The CNBC Business Magazine profiles Ted Kennedy’s Boulder, Colorado-based company CEO Challenges , which offers golf and marathon challenges open only to top execs and which is now big into bikes.
CEO Challenges event are open to “any CEO, company president, or corporate chief officer of a company with annual gross revenue of at least $5m.”
The CNBC mag reports that "Silicon Valley is so gripped by the cycling craze that non-cyclists are signing up just to network on the hills that separate San Francisco Bay from the Pacific Ocean."
John Roberts, CEO of open-source software company SugarCRM, says: “You look for the same attributes that are needed in cycling. You’ve got endurance, strength, power and intensity – exactly what we look for in top managers. It’s also a very social sport – instead of doing 18 holes of golf with a couple of opponents, you ride with 30 people. As you’re going through the peloton], you can meet a lot of potential contacts.”
CNBC European Business Magazine plugs a whole load of top-end bike kit from the likes of Cannondale, Trek and Specialized but also plugs minnows like Planet-X of the UK.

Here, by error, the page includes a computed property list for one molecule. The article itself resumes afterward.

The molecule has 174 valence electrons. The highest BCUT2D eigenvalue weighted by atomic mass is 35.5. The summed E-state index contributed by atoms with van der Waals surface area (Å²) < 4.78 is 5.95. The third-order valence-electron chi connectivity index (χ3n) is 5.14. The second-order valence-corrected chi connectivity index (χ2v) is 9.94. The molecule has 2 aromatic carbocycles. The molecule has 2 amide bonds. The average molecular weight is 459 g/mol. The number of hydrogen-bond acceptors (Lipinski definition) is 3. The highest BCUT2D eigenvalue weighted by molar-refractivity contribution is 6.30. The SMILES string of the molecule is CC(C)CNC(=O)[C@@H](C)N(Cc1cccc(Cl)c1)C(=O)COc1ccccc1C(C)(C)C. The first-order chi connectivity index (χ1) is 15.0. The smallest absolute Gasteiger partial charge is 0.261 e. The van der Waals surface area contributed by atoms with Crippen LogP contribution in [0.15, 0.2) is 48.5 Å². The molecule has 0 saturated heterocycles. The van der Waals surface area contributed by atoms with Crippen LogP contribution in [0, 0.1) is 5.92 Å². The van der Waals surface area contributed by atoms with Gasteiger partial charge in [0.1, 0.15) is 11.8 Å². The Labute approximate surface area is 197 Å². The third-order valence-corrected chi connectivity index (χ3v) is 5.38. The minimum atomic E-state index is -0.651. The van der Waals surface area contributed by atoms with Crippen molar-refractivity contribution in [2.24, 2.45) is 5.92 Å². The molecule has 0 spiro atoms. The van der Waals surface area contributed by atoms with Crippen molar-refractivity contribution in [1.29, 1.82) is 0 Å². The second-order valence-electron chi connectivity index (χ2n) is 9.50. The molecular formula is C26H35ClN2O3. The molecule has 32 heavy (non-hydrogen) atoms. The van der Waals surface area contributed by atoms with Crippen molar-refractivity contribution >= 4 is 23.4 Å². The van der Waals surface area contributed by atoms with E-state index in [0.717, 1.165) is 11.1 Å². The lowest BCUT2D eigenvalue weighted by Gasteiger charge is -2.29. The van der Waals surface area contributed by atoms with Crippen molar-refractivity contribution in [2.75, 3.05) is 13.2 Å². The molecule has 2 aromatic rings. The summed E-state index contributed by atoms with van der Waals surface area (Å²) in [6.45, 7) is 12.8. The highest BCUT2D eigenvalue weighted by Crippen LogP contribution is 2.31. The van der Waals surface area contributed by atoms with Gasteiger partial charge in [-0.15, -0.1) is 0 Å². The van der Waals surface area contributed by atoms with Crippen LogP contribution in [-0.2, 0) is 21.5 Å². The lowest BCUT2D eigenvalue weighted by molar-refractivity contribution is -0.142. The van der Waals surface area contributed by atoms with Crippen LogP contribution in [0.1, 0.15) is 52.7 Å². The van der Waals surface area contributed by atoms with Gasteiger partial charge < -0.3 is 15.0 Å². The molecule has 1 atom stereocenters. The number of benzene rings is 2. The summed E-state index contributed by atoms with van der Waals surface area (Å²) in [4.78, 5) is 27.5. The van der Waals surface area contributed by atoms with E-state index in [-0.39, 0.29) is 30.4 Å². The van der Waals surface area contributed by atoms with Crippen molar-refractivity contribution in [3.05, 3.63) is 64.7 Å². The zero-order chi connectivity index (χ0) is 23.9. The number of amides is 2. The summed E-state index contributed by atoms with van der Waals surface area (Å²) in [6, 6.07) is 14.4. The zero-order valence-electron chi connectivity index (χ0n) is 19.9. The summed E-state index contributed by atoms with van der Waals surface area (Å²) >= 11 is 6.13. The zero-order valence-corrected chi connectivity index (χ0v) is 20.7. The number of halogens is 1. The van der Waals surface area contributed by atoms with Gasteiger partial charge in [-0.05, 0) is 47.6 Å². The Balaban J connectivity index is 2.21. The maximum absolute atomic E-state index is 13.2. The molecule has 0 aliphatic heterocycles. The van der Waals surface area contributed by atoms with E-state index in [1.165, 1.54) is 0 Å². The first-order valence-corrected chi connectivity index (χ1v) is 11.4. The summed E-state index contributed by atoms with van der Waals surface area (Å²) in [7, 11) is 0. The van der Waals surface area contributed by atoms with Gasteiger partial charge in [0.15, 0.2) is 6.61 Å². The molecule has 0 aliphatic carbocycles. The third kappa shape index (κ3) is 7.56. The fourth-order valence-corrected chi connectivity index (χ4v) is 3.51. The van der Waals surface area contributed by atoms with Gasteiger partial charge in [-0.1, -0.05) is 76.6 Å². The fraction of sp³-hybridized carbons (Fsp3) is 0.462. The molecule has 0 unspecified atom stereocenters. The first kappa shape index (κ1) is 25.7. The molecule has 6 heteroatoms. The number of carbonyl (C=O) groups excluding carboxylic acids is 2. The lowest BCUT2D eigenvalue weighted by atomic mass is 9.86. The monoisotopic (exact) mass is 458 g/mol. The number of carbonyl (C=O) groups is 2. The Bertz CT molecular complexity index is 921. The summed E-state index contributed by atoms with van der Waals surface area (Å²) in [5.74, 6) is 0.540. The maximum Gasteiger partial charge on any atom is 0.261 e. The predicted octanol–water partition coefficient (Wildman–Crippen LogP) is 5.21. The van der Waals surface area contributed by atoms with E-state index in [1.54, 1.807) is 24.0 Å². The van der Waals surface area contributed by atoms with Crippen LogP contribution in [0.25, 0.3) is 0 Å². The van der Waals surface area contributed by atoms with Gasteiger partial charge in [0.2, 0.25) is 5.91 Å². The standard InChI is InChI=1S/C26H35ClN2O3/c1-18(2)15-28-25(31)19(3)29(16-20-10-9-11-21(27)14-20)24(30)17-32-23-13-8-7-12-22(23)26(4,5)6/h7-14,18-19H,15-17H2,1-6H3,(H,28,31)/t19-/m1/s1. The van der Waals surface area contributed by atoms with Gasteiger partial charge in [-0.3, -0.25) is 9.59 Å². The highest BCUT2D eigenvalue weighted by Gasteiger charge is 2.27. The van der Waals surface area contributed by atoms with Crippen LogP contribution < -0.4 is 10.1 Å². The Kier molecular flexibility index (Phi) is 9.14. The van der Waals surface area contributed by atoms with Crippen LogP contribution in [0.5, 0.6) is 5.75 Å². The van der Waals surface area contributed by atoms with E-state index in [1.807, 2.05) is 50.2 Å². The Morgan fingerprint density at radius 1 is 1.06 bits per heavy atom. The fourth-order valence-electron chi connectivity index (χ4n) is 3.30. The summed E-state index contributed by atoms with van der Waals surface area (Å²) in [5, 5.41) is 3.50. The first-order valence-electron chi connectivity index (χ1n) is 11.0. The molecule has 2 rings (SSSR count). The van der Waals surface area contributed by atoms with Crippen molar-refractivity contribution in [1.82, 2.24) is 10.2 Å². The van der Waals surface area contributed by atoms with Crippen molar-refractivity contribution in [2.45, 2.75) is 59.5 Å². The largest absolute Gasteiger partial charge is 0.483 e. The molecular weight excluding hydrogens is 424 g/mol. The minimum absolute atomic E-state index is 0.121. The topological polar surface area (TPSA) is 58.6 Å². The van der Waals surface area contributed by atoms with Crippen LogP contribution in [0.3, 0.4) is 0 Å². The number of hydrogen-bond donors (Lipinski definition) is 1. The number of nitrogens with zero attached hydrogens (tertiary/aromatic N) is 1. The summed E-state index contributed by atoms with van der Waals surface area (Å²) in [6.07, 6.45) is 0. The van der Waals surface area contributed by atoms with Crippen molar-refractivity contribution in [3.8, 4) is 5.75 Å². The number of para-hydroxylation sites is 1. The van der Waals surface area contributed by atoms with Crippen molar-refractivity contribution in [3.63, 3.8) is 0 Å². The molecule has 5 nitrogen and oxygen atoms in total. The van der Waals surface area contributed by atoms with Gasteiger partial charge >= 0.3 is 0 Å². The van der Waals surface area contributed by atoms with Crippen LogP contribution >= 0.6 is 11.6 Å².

Planet X also gets its own profile.
The mag says: "Planet X and sister brand On-One arose almost as anti-brands, shunning the customary model in the biking industry in which a large corporation knocks together a shiny bike, spends a fortune on marketing and then sells at a great mark-up through successive middlemen and finally a chain of bike shops. Planet X caters to triathletes and serious racers, while On-One is an edgy, single-speed 'urban revolution'-style brand aimed at the courier community."
Planet X MD Dave Loughran reveals his goal is to reach the turnover needed so he can take part in a CEO Challenges triathlon.